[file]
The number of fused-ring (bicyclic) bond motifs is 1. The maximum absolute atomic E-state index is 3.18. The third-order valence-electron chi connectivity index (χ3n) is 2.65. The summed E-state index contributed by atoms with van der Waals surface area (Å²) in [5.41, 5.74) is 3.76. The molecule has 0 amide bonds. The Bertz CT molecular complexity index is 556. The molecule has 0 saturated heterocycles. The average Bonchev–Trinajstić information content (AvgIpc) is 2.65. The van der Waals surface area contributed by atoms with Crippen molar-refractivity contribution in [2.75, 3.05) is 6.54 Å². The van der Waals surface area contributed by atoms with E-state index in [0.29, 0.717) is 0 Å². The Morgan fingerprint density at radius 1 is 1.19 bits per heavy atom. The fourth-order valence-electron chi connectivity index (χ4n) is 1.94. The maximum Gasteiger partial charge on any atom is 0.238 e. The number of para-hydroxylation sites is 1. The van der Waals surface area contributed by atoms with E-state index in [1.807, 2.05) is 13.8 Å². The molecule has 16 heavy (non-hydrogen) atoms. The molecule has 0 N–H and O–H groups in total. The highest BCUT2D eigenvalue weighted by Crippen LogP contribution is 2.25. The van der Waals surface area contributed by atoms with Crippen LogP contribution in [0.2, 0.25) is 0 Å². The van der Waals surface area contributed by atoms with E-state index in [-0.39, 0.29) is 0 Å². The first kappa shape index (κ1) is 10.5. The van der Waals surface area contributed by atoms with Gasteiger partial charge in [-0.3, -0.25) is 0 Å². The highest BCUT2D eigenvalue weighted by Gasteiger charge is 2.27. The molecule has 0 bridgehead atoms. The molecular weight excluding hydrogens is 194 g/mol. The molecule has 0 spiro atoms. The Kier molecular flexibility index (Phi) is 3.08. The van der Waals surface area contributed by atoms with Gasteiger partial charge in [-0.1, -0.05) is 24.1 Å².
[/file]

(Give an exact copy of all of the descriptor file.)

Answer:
The number of fused-ring (bicyclic) bond motifs is 1. The maximum absolute atomic E-state index is 3.18. The third-order valence-electron chi connectivity index (χ3n) is 2.65. The summed E-state index contributed by atoms with van der Waals surface area (Å²) in [5.41, 5.74) is 3.76. The molecule has 0 amide bonds. The Bertz CT molecular complexity index is 556. The molecule has 0 saturated heterocycles. The average Bonchev–Trinajstić information content (AvgIpc) is 2.65. The van der Waals surface area contributed by atoms with Crippen molar-refractivity contribution in [2.75, 3.05) is 6.54 Å². The van der Waals surface area contributed by atoms with E-state index in [0.29, 0.717) is 0 Å². The Morgan fingerprint density at radius 1 is 1.19 bits per heavy atom. The fourth-order valence-electron chi connectivity index (χ4n) is 1.94. The maximum Gasteiger partial charge on any atom is 0.238 e. The number of para-hydroxylation sites is 1. The van der Waals surface area contributed by atoms with E-state index in [1.807, 2.05) is 13.8 Å². The molecule has 16 heavy (non-hydrogen) atoms. The molecule has 0 N–H and O–H groups in total. The highest BCUT2D eigenvalue weighted by Crippen LogP contribution is 2.25. The van der Waals surface area contributed by atoms with Crippen LogP contribution in [0.2, 0.25) is 0 Å². The van der Waals surface area contributed by atoms with E-state index in [-0.39, 0.29) is 0 Å². The first kappa shape index (κ1) is 10.5. The van der Waals surface area contributed by atoms with Gasteiger partial charge in [-0.3, -0.25) is 0 Å². The highest BCUT2D eigenvalue weighted by Gasteiger charge is 2.27. The molecule has 0 bridgehead atoms. The molecular weight excluding hydrogens is 194 g/mol. The molecule has 0 spiro atoms. The Kier molecular flexibility index (Phi) is 3.08. The van der Waals surface area contributed by atoms with Gasteiger partial charge in [-0.1, -0.05) is 24.1 Å².